Like all of us, the Laing Russell team has had many new consulting experiences in recent weeks and months. Our own learning from these new experience has prompted us to reflect on the very significant value of proactively seeking out the ‘new’, the ‘the road less travelled’ to encourage development and change. The challenge of needing to do things differently has been a very positive experience, even though at times it was uncomfortable.
The way we work has had to shift significantly during our time with this pandemic. Perhaps, like many we have a significant, natural bias towards working in ways that we are practiced and comfortable handling. Given the strategic focus and outcomes of our work, we depend critically on a senior executive team being confident and committed to a path. Delivery of that clarity and commitment has always required a team working together in sessions, lasting a few hours or a couple of days.
Classic recent challenges have been how to make that process work in this new context. Both in terms of designing and delivering workshops over a video-conferencing service or when we are all working hard to stay 2m apart in a room and manage our masks.
It’s been hard and at times frustrating. Methods, behaviours and tools that have worked in the traditional context sometimes don’t work so well in this new context either ‘on-line’ or in person. In some ways the most important thing is that we have been challenged to find new ways, forced to re-evaluate and forced back to first principles about what we are trying to achieve with our client.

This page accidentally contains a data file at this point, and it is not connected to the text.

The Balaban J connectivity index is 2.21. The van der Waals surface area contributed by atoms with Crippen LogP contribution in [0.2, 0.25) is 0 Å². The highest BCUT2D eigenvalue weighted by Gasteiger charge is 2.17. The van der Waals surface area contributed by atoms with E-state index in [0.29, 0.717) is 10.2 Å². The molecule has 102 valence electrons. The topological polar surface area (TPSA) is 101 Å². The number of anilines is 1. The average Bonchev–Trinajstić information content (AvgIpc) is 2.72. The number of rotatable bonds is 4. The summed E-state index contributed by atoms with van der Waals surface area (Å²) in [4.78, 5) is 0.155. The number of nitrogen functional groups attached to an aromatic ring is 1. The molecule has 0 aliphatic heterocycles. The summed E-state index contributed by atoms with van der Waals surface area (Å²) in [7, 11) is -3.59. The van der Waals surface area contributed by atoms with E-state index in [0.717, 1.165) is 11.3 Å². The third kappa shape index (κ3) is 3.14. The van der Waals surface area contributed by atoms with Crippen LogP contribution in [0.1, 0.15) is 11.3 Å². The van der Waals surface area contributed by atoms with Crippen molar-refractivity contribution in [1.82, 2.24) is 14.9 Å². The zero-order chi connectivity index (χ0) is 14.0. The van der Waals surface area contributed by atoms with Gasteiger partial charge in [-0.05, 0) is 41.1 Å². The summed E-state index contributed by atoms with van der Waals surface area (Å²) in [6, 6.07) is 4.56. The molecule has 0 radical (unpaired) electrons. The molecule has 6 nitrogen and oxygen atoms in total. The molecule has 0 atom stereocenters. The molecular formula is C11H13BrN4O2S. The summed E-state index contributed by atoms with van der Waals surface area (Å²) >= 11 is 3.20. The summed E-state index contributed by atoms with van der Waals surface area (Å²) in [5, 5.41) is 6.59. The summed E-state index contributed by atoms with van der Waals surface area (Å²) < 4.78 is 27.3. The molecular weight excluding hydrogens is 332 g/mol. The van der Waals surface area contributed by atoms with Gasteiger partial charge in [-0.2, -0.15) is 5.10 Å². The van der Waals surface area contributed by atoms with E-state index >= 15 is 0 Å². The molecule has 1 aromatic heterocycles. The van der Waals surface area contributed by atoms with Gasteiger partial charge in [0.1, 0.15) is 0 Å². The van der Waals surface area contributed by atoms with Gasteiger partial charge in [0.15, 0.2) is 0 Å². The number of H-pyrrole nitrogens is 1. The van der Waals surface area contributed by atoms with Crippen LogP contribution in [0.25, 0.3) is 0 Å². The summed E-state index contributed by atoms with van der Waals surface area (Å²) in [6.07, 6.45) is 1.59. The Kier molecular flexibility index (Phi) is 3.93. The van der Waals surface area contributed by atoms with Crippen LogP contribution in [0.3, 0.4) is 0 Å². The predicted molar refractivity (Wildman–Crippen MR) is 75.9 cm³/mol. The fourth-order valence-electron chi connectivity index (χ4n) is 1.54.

Three tactical insights from recent weeks and months working in this pandemic context are:
- up significantly the quality and amount of preparation you allow yourselves, winging it on the foundation of your many years of experience will not deliver what you want for these key meetings;
- keep it even simpler than you may have done in the past, particularly when guiding a client senior exec team through a significant on-line session – shorter, more tightly focused discussion, taking a debate in micro-stages makes it easier to manage, easier to build steadily towards agreement and commitment to a plan of action;
- mix it up and keep everyone active, building on established axioms of needing address different parts of our brains, designing and managing the detailed micro-stages of variety and importantly ensures everyone is active on their keyboard inputting ideas, answering poll questions etc..
We’d value your perspective on what you are finding works well in practice.
And to return to our initial, more abstract insight. We know that constraints prompt innovation, we know that it is new experiences that inform the classic learning cycle. We encourage you to take that step further and push yourself to seek out new opportunities to try new things.